Hosepipe bans could have been avoided if extra reservoirs had been built, the GMB union has said.
The South East is in the grip of its driest period in almost 80 years
It said the move could keep prices down as "not enough rainwater is collected and used", while gardeners said the ban hit them "disproportionately".
The comments came as three more water firms in south-east England - Thames, Folkestone and Dover and Three Valleys - brought in bans for domestic users.
Regulator Ofwat said extra investment would have resulted in higher bills.
The hosepipe ban which has been introduced by Thames Water will affect more than eight million people.
Meanwhile, South East Water's hosepipe ban is being extended to its customers in north Hampshire, Surrey and Berks.
The restrictions follow two successive dry winter periods in the South East.
In March, a government ruling gave Folkestone and Dover Water (FDWS) the power to force its customers to install water meters.
Gary Smith, the GMB's national water industry officer, said insufficient amounts of water were being collected and used.
"Even in the areas with least rainfall per person we are still using less than 10% of it," he said.
"We need new reservoirs, particularly in the South of England. We need to change building regulations to ensure that rainwater falling on to houses is used for gardening and non-domestic uses," he said.
Mr Smith added: "Since this industry was privatised some of the companies closed down storage reservoirs and sold off the land for housing."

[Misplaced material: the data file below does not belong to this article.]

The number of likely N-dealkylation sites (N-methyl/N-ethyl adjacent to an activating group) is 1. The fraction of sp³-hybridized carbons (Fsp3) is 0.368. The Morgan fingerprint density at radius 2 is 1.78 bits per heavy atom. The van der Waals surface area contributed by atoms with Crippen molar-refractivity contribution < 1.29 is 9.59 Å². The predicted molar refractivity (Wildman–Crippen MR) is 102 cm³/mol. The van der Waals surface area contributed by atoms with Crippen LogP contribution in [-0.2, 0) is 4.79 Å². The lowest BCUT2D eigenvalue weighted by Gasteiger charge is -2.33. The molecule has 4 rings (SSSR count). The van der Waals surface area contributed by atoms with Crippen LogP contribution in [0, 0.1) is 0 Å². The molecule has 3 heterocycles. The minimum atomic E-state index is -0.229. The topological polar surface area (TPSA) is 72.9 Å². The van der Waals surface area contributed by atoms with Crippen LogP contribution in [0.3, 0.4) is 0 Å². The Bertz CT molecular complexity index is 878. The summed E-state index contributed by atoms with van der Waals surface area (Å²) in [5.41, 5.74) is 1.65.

Meanwhile, the gardening industry reacted with anger to the ban, claiming it was nothing more than a "publicity stunt."
The hosepipe ban will apply to watering plants and car washing at residential addresses but there will be no restrictions on using a hose to fill up a swimming pool or hot tub or at commercial car washes.
David Gilchrist, of the Horticultural Trades Association, said it was important to clarify to people that they could still water their gardens, using watering cans.
"We know it is important to save water, but as an industry we are angry that we are forced to pick up the tab for a hosepipe ban that disproportionately hits the gardening industry," he said.
Tackling the waste by the water companies through leakage would be more effective than imposing bans on gardeners, he suggested.
Philip Fletcher, director general of Ofwat, said some water companies are currently applying for more severe restrictions to close some of the loopholes.
Commercial car washes
He said he did not agree with the GMB's inference that the industry was in "crisis".
"None of the big reservoirs, the reservoirs that are crucial to our supply, are being sold off," he told BBC Radio 4's Today programme.
Some smaller storage service reservoirs were sold in the past, but regulatory obligations meant the firms could only do this after investment in updated facilities took place, he added.
"If we tried to spend our way so that hosepipe bans never happened in any circumstances, that would have meant much bigger increases for customers and would have been to the detriment of the environment," Mr Fletcher said.